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Dan Reynolds


Dan Reynolds
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  • Re: Romanée – New Release?

    From everything I have read about Van Krimpen, I think that he is the 20th Century type designer who would have been the most appalled by the idea of a typeface he created for one typesetting medium being converted into another medium, without him being about to control the details himself. What I mean is that, the best way to respect Van Krimpen’s legacy might actually be to not convert his typefaces into new media. Does that mean that, eventually, his typefaces will be forgotten? Probably. But that might actually have been how he would have wanted it, all things being equal.

    Hrant’s message may be: “the opinions of the dead don’t matter, it is the culture of the living that matters.” In the end, you will have to decide for yourselves what you want to do. I don’t think you are likely to get a community consensus in one direction or the other. Either here, or on a German-language website.
  • Re: Romanée – New Release?

    Has Holger asked his instructors from The Hague about this? After all, his revival was a student assignment there. I imagine that their answer could be helpful in how you all decided to come to your eventual conclusion.

    If you do release the design, I would very much hope that you pick a new name for the typeface, and not call it Romanée.

    You already know that there are individuals close to the original design (in terms of geography, history, tradition, family, not to mention who have relationships with the company that originally published the foundry-typeface) that would not welcome your use of the name.

    I personally would not dismiss their feelings on the matter, especially because they already made those clear to you. It is not worth the backlash online, and in the design press, that they could surely bring onto you, if they so desired.
  • Re: Does that “y” exist?

    Basically, since the bobtail-g seems to have become popular in the era after baseline standardization had already been institutionalised.

    I do not have “proof” of this; meaning that I have never read an article or letter where a designer said, “I make my g look like this because of the availabile baseline space,” but I have developed a hunch.
  • Re: Does that “y” exist?

    Maxim Zhukov said:
    I suspect, the reason of German designers’ experimenting with the form of the l.c. g was their desire to hybridize two conventional varieties of the g—monocular (in Fraktur) and binocular (in Antiqua).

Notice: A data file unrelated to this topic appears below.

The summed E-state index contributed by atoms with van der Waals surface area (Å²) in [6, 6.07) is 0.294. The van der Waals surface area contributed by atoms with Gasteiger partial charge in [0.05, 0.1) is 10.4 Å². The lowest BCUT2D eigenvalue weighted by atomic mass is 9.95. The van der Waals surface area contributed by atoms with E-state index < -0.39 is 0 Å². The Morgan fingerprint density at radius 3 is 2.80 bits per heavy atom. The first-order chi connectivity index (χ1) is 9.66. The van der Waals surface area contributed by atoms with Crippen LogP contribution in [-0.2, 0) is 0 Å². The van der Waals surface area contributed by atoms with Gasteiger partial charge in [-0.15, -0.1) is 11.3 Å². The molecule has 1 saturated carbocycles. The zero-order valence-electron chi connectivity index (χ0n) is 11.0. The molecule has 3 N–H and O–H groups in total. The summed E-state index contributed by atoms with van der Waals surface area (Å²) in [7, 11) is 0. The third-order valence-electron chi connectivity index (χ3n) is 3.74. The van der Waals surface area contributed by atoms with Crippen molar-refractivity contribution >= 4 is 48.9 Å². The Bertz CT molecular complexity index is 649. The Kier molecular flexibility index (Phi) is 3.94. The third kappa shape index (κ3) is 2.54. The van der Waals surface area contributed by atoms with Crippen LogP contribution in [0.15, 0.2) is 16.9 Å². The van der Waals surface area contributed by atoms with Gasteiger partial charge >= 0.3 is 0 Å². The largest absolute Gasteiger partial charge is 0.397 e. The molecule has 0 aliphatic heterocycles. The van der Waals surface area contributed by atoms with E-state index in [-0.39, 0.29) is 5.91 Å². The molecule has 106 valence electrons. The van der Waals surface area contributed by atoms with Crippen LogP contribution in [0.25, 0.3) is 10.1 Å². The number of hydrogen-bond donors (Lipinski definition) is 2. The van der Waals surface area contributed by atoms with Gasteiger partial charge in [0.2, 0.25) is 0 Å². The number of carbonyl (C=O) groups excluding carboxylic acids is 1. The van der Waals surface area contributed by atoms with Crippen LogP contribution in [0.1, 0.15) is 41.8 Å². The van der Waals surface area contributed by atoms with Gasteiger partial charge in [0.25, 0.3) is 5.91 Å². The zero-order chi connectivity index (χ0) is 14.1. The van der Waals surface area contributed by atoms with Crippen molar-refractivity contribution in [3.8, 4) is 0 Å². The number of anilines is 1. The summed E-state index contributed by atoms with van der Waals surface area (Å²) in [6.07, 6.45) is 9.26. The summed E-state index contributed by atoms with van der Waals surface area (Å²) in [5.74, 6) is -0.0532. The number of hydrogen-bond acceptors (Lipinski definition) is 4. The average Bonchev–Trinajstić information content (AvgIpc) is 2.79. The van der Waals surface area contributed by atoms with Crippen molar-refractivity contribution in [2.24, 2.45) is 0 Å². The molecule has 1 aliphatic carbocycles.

German typefoundries agreed to introduce a standard baseline (die Deutsche Normal-Schriftline) in 1905. This was based on the standard baseline instituted by the Genzsch & Heyse typefoundry in Hamburg in 1903. Genzsch & Heyse, in turn, had borrowed the idea from the Inland Type Foundry in the US, where Emil Julius Genzsch’s son had briefly worked in the 1890s during something like a Wanderjahre.

    When the German typefoundries collectively agreed to a standard baseline, they instituted changes to Genzsch & Heyse’s proposal. From a design point-of-view, these changes look bad today. German printers wanted blackletter and roman type to share a common baseline, even though blackletter types had traditionally had much lower baselines on the body of a piece of type, due to its usually-short descenders.

    The German standard baseline does not fall at the same uniform, fixed proportional position for all sizes of type, they way it would in a scalable digital font. Certain sizes of type got very, very short descenders, which really only work for blackletter typefaces. Other point sizes have quite generous descender space allotted to them. This was not done for optical considerations, such as “small-sized text should have short descenders” (as in Monotype hot-metal Plantin, or many newspaper typefaces). Instead, the baseline was repositioned at each side in a way that would allow multiple type sizes to be combined on a single line, with the help of standardized spacing material being placed above and below the smaller type (allowing for e.g., the easy combination of 8 pt and 12 pt type on the same line).

    This is important because the message eventually filtered down to the type designers (who did NOT prepare size-specific variants of letters in their drawings). The result of the short-descenders-in-certain-random-type-sizes was that German type designers (in my opinion) opted for simpler forms of the g in roman and sans serif type designs. 

    I have a bunch of images to back this up; most of them are toward the end of the presentation I gave at Kerning in Faenza last June: 
  • Re: Stephen Fry re-invents printing with movable type

    In many of the histories of printing and typography written by western authors during the nineteenth and early twentieth centuries, it was common to include a chapter about prior inventions and concepts that bore similarities to printing as we know it (three such examples that come to mind are Hansard’s Typographia, De Vinne’s Invention of Printing, and Reed’s 
    A History of the Old English Letter Foundries). These chapters usually discussed the printing of seals into clay in Ancient Egypt and Mesopotamia, but also mentioned a letter of Cicero’s, in which his ruminations came very close to describing the system of type-making and printing ascribed to Gutenberg, which of course were only realized a millennium and a half later. Quintilian is also cited, etc.

    These authors’ point, I think, was that the idea of printing with moveable metal type was not inherently novel in-and-of-itself, but that Gutenberg (presumably) was the person in the west to successfully put the theory into practice.